Monday, December 26, 2011

A house with no furnace? You betcha

Sometime in the next few weeks, Paul Brazelton will move his family into a 1935 Tudor in south Minneapolis that has no furnace. He's just finished a massive renovation of the family home and even though winter's bearing down, he removed the boiler and plans to use that basement space for his daughters' home-school classroom.
He also took out the fireplace.
If this sounds like the most uninviting house (and classroom) in Minneapolis, there's something else to know: Brazelton, a software engineer and passionate environmentalist, has nearly finished a retrofit of his house to the stringent engineering standards of the Passivhaus model, a German system of homebuilding that uses insulation and highly efficient doors and windows to save energy.
The finished 2,000-square-foot home could be warmed even in the dead of winter with a pair of small space heaters, Brazelton said, though the family plans to piggyback on their hot water heater and use an in-floor heating system in the basement.
"We're really nervous," said Brazelton, half-joking, "because when it's 20 degrees below and you can feel your house contracting and cracking like it's just trying to resist the cold, it's hard to believe that two space heaters from Target will do the trick for us."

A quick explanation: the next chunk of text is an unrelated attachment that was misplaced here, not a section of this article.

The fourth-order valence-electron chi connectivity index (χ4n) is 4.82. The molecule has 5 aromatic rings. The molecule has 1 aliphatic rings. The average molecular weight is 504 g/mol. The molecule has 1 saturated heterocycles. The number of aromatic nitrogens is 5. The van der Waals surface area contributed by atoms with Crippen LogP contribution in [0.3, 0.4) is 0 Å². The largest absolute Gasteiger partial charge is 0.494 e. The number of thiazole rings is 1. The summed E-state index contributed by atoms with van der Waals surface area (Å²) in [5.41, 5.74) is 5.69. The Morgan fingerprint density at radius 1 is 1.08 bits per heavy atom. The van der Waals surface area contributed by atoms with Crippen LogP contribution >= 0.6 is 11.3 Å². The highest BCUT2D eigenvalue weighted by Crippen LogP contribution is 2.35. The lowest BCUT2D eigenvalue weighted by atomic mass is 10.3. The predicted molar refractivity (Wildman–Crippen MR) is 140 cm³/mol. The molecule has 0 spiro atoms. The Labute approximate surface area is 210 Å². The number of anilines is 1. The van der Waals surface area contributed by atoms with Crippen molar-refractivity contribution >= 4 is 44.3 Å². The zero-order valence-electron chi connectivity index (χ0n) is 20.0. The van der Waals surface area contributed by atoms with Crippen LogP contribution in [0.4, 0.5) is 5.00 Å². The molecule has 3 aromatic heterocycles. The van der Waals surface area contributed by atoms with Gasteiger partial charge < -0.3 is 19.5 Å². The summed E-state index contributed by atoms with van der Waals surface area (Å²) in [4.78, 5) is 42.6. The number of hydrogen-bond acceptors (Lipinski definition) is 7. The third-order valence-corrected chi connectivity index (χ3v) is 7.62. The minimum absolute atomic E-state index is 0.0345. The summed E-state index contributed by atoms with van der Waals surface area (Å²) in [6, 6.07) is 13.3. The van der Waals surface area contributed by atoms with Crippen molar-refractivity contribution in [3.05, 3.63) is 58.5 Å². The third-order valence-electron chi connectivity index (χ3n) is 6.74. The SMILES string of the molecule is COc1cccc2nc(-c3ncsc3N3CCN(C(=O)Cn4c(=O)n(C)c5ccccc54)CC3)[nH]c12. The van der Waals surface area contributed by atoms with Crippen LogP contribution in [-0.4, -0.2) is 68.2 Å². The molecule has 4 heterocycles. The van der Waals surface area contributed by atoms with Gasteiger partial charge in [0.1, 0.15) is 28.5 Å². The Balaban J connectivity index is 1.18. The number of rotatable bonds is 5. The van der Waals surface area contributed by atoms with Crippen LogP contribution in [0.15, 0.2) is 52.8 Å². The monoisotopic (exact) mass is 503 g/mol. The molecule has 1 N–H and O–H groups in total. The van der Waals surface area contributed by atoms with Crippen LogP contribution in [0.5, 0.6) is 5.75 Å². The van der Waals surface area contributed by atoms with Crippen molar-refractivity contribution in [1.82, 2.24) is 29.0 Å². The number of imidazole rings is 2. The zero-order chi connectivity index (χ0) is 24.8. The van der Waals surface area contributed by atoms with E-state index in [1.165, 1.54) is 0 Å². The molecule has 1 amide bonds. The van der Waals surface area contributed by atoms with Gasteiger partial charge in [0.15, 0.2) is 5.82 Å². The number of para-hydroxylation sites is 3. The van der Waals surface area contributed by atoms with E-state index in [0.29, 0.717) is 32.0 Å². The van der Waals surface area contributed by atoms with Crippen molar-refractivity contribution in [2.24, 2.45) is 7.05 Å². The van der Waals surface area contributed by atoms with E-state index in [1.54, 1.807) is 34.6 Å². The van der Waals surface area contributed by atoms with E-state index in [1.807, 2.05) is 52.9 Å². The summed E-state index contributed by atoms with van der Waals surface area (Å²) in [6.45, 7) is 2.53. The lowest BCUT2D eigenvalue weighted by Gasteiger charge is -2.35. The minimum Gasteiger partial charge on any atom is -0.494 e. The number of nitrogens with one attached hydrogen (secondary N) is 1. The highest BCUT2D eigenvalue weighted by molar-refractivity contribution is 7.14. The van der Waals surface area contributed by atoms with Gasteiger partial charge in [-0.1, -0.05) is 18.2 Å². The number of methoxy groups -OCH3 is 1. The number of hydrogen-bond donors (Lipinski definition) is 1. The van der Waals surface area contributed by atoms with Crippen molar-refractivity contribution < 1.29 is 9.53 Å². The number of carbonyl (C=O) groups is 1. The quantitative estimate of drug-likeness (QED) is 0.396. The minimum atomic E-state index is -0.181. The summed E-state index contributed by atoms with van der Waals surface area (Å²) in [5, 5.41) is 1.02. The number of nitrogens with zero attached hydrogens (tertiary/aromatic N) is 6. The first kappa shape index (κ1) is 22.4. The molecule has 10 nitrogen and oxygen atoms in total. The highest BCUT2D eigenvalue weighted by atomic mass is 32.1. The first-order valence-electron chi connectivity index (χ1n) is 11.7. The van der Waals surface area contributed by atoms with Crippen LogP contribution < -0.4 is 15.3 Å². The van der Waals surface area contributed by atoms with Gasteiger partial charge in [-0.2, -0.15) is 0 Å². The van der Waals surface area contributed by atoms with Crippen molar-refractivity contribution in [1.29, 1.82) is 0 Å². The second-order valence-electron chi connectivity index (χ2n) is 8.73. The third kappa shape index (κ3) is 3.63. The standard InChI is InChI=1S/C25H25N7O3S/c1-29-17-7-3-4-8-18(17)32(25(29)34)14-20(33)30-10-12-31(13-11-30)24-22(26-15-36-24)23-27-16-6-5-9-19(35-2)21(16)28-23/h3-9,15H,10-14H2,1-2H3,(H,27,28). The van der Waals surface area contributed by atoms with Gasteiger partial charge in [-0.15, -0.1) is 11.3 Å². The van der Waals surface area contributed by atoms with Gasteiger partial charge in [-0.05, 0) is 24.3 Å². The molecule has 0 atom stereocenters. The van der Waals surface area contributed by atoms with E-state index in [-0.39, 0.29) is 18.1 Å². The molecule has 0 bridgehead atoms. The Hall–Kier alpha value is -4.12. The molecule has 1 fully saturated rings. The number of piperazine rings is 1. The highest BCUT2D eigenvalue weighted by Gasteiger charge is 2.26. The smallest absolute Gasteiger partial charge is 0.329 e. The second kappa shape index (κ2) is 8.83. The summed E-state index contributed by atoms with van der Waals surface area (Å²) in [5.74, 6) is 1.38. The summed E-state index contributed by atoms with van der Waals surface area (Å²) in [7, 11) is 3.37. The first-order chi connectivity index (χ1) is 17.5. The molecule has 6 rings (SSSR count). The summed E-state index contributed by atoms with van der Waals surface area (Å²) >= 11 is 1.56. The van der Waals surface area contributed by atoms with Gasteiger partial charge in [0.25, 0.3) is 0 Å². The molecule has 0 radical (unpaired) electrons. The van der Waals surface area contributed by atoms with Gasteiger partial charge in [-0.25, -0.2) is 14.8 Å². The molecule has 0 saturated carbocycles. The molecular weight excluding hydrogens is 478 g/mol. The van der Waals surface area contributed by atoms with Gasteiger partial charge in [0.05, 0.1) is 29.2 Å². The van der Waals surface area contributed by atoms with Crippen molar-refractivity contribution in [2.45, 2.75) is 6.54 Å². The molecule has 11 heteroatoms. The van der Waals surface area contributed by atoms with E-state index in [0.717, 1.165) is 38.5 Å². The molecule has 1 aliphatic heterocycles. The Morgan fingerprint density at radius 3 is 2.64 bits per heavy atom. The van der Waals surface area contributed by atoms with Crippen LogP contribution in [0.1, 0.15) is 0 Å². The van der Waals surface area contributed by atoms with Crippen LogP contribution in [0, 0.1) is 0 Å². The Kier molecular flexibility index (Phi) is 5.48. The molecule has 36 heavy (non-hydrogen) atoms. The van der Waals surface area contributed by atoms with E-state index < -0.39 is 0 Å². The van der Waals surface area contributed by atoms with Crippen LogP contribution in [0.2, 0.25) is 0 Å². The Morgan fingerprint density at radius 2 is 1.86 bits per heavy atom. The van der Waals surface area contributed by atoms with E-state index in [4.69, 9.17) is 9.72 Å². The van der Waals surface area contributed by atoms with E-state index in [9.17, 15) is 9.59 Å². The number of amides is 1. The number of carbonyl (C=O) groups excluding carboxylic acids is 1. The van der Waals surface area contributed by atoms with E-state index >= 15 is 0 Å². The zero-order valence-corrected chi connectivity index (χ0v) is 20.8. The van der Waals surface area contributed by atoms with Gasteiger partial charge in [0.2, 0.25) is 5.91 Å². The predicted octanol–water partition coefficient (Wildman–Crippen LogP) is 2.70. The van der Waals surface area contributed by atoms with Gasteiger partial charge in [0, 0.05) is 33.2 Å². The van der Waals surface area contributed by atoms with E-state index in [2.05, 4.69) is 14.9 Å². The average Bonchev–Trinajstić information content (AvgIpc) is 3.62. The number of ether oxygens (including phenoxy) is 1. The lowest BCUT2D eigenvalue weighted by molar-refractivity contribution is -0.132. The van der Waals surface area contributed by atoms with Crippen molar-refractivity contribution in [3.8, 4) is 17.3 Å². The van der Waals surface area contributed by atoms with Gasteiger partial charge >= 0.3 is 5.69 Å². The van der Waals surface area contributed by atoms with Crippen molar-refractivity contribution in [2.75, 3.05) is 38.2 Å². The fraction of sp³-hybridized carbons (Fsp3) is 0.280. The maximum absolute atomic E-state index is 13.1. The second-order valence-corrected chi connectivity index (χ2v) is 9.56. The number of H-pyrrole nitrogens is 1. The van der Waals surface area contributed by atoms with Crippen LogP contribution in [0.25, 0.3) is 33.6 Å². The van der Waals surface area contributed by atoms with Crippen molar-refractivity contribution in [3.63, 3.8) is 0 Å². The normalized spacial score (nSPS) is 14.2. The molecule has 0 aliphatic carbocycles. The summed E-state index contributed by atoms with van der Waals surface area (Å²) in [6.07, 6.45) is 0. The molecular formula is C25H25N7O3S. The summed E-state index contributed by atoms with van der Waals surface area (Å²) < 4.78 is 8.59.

The finished project is on track to be certified by the Passivhaus institute of Darmstadt, Germany, as the first "EnerPHit" home in North America, according to their architect Tim Eian of TE Studio in Minneapolis.
The EnerPHit standard, designed for existing homes, has been used thousands of times in Europe, said Eian, a German native. Such homes see their energy use fall from 75 to 90 percent.

more about energy comsuption:

Sustainability on the Urban Scale: ‘Green Urbanism’

Mexico’s Proposed 2012 Budget Fails to Allocate Adequate Funding for Climate Change

Could Transit Help Fuel A Recovery?

London Invests on Energy Saving Technologies

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